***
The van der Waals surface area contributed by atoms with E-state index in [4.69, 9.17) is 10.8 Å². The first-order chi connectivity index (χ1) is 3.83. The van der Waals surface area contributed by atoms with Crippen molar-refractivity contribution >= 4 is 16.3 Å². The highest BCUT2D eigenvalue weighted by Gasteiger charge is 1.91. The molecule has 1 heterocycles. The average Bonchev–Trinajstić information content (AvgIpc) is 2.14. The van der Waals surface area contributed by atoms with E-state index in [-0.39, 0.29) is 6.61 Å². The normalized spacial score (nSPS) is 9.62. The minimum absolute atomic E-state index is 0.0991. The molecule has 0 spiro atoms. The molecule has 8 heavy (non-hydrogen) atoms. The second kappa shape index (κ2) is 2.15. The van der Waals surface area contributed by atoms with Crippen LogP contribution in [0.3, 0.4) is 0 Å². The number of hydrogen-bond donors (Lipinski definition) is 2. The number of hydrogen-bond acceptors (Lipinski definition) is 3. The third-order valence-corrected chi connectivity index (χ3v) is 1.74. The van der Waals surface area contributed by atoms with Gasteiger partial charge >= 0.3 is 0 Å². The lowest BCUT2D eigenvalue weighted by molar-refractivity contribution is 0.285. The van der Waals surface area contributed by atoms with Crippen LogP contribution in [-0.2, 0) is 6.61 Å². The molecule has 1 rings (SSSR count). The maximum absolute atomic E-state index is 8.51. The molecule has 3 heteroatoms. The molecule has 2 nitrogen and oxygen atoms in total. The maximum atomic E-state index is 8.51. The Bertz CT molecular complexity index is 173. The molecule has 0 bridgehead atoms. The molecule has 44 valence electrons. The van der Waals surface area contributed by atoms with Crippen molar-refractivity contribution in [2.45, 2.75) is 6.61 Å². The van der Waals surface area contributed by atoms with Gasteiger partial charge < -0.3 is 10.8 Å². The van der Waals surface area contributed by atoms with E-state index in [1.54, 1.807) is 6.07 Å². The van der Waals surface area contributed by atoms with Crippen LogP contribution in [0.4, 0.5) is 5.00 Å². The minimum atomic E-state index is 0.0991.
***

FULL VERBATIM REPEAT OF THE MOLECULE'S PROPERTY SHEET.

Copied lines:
The van der Waals surface area contributed by atoms with E-state index in [4.69, 9.17) is 10.8 Å². The first-order chi connectivity index (χ1) is 3.83. The van der Waals surface area contributed by atoms with Crippen molar-refractivity contribution >= 4 is 16.3 Å². The highest BCUT2D eigenvalue weighted by Gasteiger charge is 1.91. The molecule has 1 heterocycles. The average Bonchev–Trinajstić information content (AvgIpc) is 2.14. The van der Waals surface area contributed by atoms with E-state index in [-0.39, 0.29) is 6.61 Å². The normalized spacial score (nSPS) is 9.62. The minimum absolute atomic E-state index is 0.0991. The molecule has 0 spiro atoms. The molecule has 8 heavy (non-hydrogen) atoms. The second kappa shape index (κ2) is 2.15. The van der Waals surface area contributed by atoms with Crippen LogP contribution in [0.3, 0.4) is 0 Å². The number of hydrogen-bond donors (Lipinski definition) is 2. The number of hydrogen-bond acceptors (Lipinski definition) is 3. The third-order valence-corrected chi connectivity index (χ3v) is 1.74. The van der Waals surface area contributed by atoms with Gasteiger partial charge >= 0.3 is 0 Å². The lowest BCUT2D eigenvalue weighted by molar-refractivity contribution is 0.285. The van der Waals surface area contributed by atoms with Crippen LogP contribution in [-0.2, 0) is 6.61 Å². The molecule has 1 rings (SSSR count). The maximum absolute atomic E-state index is 8.51. The molecule has 3 heteroatoms. The molecule has 2 nitrogen and oxygen atoms in total. The maximum atomic E-state index is 8.51. The Bertz CT molecular complexity index is 173. The molecule has 0 bridgehead atoms. The molecule has 44 valence electrons. The van der Waals surface area contributed by atoms with Crippen molar-refractivity contribution in [2.45, 2.75) is 6.61 Å². The van der Waals surface area contributed by atoms with Gasteiger partial charge < -0.3 is 10.8 Å². The van der Waals surface area contributed by atoms with E-state index in [1.54, 1.807) is 6.07 Å². The van der Waals surface area contributed by atoms with Crippen LogP contribution in [0.4, 0.5) is 5.00 Å². The minimum atomic E-state index is 0.0991.